At the end of May 2017, the White House released its proposed budget for the federal government. While this budget is not likely to be implemented because Congress writes the final budget regardless what the White House wants, the White House proposed budget has historically been seen as highlighting what programs and policies President Donald Trump will prioritize while in office. The current proposal has come under fire from many sources from public bureaucracies to advocacy organizations, but FACT would like to share…
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June Executive Director Message

Exciting and Challenging Times at FACT….. The summer is setting in, the days are longer and hotter, and there is so much news to share and respond to. First, I just returned from Washington DC, and I can confirm that the atmosphere there is as uncertain and unpredictable as it is back home.  But the good news I took away is the huge body of very well intentioned, well-schooled and good hearted people that work within the massive federal bureaucracy.…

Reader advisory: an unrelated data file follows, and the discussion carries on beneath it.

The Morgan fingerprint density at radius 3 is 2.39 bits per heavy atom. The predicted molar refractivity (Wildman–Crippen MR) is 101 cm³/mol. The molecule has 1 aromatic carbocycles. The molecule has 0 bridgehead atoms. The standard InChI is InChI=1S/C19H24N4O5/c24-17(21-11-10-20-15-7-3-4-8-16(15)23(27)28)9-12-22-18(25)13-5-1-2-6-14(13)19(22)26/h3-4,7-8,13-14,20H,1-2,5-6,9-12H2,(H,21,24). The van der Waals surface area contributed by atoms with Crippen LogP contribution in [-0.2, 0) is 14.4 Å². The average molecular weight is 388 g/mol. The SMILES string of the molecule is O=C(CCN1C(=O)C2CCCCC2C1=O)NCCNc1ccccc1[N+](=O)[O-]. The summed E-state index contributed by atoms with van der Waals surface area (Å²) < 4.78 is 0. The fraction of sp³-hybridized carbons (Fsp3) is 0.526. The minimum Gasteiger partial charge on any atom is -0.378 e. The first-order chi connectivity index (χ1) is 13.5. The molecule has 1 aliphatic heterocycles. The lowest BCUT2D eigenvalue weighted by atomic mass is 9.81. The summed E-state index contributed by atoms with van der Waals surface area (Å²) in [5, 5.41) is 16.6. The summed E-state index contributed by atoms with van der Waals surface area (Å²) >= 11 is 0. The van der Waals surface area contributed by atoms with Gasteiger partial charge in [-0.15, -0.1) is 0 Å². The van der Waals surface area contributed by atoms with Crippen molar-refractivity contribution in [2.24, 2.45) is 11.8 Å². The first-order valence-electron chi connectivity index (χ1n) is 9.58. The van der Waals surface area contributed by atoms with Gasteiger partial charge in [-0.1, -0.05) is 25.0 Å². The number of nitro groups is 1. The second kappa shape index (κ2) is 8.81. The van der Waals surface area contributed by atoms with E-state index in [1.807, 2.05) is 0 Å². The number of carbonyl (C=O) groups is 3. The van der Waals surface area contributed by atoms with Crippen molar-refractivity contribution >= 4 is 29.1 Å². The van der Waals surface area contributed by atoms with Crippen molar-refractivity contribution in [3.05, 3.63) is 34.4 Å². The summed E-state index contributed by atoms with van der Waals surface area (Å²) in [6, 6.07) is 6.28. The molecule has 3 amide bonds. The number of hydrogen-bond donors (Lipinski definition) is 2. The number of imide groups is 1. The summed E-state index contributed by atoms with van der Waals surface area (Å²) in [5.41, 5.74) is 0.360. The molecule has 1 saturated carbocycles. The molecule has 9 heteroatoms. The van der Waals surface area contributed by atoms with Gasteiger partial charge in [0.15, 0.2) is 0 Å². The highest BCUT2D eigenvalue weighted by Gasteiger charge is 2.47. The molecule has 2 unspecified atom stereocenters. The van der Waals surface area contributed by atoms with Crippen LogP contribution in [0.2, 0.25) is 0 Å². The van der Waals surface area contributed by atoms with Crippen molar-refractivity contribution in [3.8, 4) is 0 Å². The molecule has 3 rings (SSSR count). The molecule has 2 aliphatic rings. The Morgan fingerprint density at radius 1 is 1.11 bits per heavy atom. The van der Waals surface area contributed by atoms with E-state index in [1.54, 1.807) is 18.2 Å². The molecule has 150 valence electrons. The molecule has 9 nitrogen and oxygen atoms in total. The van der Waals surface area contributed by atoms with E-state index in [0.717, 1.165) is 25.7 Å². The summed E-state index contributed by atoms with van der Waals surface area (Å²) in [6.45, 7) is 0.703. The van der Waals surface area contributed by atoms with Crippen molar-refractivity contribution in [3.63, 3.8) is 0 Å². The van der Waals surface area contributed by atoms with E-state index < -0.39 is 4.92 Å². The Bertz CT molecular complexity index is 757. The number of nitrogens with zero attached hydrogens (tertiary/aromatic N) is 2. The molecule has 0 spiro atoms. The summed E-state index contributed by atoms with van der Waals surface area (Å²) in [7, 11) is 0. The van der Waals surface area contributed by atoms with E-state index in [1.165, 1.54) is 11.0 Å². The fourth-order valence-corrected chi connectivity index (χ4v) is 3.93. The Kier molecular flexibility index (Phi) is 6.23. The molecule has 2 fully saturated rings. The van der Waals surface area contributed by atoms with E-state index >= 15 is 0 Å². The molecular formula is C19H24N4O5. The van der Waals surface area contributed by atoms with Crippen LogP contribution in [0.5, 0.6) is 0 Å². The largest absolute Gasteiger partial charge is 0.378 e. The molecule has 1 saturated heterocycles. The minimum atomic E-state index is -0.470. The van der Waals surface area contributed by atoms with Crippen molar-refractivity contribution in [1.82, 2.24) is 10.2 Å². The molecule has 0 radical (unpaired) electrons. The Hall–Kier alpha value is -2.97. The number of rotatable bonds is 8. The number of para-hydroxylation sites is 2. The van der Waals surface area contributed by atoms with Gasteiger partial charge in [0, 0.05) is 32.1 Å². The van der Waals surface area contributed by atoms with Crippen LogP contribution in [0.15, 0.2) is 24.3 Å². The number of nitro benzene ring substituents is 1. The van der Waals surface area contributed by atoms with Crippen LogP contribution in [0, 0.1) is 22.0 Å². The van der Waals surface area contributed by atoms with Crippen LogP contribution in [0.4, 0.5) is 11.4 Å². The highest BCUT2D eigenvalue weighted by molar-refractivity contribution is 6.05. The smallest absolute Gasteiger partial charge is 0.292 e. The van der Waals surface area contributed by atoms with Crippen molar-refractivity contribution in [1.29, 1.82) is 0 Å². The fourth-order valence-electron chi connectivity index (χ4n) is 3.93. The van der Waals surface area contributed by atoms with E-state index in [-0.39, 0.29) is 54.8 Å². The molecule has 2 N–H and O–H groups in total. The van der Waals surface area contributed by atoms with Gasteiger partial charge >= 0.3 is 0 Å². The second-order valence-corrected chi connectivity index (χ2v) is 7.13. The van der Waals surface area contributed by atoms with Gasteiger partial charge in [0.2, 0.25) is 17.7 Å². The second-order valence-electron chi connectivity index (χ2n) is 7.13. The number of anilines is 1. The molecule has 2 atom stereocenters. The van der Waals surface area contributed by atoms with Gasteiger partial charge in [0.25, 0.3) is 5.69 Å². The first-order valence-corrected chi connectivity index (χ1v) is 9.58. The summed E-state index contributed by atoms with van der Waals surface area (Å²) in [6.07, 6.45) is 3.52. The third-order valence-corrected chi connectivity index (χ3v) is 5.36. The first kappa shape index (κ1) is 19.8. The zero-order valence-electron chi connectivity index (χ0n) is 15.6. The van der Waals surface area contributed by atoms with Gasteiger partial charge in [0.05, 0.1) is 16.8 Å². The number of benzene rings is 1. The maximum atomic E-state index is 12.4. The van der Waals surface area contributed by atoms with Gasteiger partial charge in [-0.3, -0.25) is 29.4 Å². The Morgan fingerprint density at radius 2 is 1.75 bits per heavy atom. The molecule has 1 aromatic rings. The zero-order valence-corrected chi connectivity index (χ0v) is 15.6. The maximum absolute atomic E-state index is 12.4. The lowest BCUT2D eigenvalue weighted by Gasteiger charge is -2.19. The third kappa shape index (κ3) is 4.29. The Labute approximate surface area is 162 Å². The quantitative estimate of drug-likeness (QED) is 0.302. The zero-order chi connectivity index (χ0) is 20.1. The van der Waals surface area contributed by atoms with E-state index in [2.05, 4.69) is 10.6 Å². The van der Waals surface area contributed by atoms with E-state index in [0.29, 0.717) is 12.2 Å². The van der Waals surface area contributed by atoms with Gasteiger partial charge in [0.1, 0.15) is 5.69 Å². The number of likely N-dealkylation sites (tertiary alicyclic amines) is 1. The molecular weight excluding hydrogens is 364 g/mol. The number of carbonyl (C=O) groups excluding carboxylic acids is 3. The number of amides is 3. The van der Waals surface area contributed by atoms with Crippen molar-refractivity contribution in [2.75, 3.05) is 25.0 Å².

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The Curious Case of “Autism Camouflaging” – Via The British Psychologial Society

Despite the rising rates of childhood diagnoses of autism, many autistic people are often not identified as being on the spectrum until adulthood. While there is a growing amount of research dedicated to autistic adults, some are speculating that many autistic adults have learned coping strategies in order to fit in and thus making it harder for professionals to detect their condition. The British Psychological Society examines this phenomenon in reviewing the first major study addressing adult autistic behavior. Let us…
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How Do We Talk About “13 Reasons Why”? (Via Los Angeles Times)